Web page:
Larry McDonough: Small Steps
by John Barrett
"Larry McDonough plays piano with a classical formality, combined with a penchant for bass figures (from the left or right hand) that he learned as a jazz organist. He is always throwing in quotes, always changing harmonies always working to make the tune his. "Crystal Silence" opens meekly, a few high notes filled with sustain. The melody slowly emerges, and many things happen from there: percussive stabs, harsh waves of sound, and languid lyricism. It's a vigorous rendition, closer in style to Jarrett than Corea, with all of the beauty that phrase implies.
"Linus and Lucy" are miles away from Vince Guaraldi; this one gets glassy harmonies and sour interjections. Larry changes pace often, relaxing on the bridge while churning through the theme. His solo's all over the place, quoting "Dick Van Dyke" in the midst of its Tyneresque fury. "Small Steps" (sort of based on the Coltrane classic) takes rapid-fire chords in a graceful descent; his solo employs pounding hands, a lengthy quote of "So What", and frantic runs up the scale. This one evokes many moods, many styles, and many thoughts. "Good Day Sunshine" is neatly dissected, with new harmonies, leisurely pace, and crescendos followed by silence. The sound is aggressive, inquisitive, and unafraid of breaking the mold. In other words, he should be listened to.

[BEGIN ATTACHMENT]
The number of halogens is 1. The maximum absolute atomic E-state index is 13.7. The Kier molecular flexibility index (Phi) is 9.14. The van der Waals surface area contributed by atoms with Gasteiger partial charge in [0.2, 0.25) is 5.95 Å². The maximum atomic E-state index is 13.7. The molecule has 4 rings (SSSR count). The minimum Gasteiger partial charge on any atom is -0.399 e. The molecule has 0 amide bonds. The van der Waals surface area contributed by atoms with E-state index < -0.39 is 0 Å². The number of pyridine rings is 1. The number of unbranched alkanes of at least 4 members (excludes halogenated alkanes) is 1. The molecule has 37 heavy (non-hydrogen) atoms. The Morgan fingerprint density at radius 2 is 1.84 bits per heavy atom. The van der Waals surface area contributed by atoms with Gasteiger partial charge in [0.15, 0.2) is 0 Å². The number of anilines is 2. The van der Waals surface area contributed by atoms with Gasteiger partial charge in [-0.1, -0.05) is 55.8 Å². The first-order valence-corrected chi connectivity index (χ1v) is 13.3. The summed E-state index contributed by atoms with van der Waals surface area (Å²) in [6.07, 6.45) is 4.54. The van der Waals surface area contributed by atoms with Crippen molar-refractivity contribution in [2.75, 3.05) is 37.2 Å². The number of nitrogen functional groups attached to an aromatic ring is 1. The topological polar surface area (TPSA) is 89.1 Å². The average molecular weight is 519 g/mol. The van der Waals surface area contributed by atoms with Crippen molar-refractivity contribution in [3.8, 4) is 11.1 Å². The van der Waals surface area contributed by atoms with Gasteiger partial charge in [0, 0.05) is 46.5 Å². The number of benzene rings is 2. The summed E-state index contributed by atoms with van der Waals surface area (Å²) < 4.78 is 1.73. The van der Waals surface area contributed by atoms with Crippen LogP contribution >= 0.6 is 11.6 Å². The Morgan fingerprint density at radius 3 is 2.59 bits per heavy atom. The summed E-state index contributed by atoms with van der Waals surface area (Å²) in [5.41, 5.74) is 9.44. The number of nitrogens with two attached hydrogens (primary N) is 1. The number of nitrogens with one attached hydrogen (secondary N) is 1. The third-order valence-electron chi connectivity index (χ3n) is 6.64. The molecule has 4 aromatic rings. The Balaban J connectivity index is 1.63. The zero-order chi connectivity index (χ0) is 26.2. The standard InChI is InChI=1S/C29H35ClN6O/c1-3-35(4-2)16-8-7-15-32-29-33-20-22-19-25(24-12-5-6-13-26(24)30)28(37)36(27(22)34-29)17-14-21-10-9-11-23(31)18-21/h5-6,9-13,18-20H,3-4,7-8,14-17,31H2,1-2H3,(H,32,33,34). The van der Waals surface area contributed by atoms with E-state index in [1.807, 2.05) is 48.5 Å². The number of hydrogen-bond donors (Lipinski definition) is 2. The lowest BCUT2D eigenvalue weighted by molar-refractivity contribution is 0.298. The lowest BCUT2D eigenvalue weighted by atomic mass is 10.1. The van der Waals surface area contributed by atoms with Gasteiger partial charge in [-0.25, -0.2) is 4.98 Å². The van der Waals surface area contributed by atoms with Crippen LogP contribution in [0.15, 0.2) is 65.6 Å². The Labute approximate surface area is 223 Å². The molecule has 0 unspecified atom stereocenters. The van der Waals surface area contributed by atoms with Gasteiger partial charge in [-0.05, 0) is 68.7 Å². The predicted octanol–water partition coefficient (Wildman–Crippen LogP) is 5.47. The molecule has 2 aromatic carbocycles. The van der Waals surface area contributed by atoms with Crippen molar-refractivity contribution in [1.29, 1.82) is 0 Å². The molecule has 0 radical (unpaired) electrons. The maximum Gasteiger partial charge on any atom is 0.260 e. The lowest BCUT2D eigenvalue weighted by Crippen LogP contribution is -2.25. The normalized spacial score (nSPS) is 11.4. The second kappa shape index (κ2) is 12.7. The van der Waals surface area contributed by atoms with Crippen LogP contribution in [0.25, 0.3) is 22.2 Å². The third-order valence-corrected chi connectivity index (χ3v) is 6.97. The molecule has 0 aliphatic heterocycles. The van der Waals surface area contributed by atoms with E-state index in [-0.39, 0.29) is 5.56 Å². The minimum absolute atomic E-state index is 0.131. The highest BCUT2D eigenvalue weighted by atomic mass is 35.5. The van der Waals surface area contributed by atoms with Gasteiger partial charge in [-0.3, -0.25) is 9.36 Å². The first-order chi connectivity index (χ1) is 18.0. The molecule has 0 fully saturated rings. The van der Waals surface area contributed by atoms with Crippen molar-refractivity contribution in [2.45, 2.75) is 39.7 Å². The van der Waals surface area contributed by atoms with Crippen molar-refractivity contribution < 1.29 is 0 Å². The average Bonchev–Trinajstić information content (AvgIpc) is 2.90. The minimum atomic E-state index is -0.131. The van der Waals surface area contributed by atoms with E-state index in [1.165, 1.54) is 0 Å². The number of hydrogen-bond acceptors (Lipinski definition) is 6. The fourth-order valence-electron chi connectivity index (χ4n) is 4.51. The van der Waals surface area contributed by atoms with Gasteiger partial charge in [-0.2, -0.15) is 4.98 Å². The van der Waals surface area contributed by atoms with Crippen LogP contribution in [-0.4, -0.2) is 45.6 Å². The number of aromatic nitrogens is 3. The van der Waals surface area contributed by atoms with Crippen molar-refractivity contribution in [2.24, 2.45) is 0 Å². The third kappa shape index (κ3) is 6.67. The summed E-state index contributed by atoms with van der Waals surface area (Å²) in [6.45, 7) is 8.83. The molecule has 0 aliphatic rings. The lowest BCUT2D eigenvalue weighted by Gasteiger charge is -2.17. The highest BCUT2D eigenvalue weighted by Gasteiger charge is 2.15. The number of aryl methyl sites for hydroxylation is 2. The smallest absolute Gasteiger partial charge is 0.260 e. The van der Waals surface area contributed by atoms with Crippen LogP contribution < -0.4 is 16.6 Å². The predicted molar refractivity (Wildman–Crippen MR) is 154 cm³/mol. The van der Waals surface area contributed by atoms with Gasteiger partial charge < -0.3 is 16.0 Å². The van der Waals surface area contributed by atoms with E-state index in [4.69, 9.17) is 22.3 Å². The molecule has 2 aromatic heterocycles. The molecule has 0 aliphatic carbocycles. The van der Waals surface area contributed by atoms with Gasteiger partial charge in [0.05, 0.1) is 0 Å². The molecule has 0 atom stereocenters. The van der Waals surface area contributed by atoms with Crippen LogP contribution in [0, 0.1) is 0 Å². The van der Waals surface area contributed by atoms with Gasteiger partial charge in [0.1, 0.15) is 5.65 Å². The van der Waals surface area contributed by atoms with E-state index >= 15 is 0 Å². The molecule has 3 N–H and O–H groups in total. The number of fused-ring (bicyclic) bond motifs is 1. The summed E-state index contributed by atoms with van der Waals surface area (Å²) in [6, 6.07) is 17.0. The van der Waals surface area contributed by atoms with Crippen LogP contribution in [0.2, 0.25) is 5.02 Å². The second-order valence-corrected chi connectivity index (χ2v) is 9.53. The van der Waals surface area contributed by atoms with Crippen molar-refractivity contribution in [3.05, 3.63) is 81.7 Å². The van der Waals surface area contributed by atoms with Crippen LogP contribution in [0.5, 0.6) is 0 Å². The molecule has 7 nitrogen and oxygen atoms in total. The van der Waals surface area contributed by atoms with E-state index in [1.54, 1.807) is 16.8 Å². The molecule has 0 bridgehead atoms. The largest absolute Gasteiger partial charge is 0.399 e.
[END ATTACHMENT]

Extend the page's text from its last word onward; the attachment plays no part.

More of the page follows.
"Coreatown", one of the disc's two originals, recalls Chick in its persistent, classical theme. Larry does a three-step walk with his left hand; the right is lazy one moment and vibrant the next. He does some beautiful parallel-hand work, then Morse code riffs, then cloudy impressionism. The "bass" solo is morose, hinting "Wrapped Around Your Finger"; tension then builds, and the quiet grows. The echo on "Nature Boy" brings out the tune's exotic nature; McDonough is poignant, and it might be his best performance. Hurried riffs appear, along with hard-pounding notes but the solitude always returns.
"Layla" is done as a salon piece, the melody barely discernable. (For a moment it sounds like "So What"!) The left hand is weighty as the other floats; the harmonies are harsh, and seem carved from stone. (The brief mention of "Here Comes the Sun" makes a cute ending.) "All Blues" is taken slow; the arrangement is jagged, and the surprises are constant. (Did I just hear "Norwegian Wood"? And is that a Cecil Taylor lick?) At times it goes far afield, but so does the rest of the album. Larry McDonough has a big style and an active mind I'm glad he shared both with us."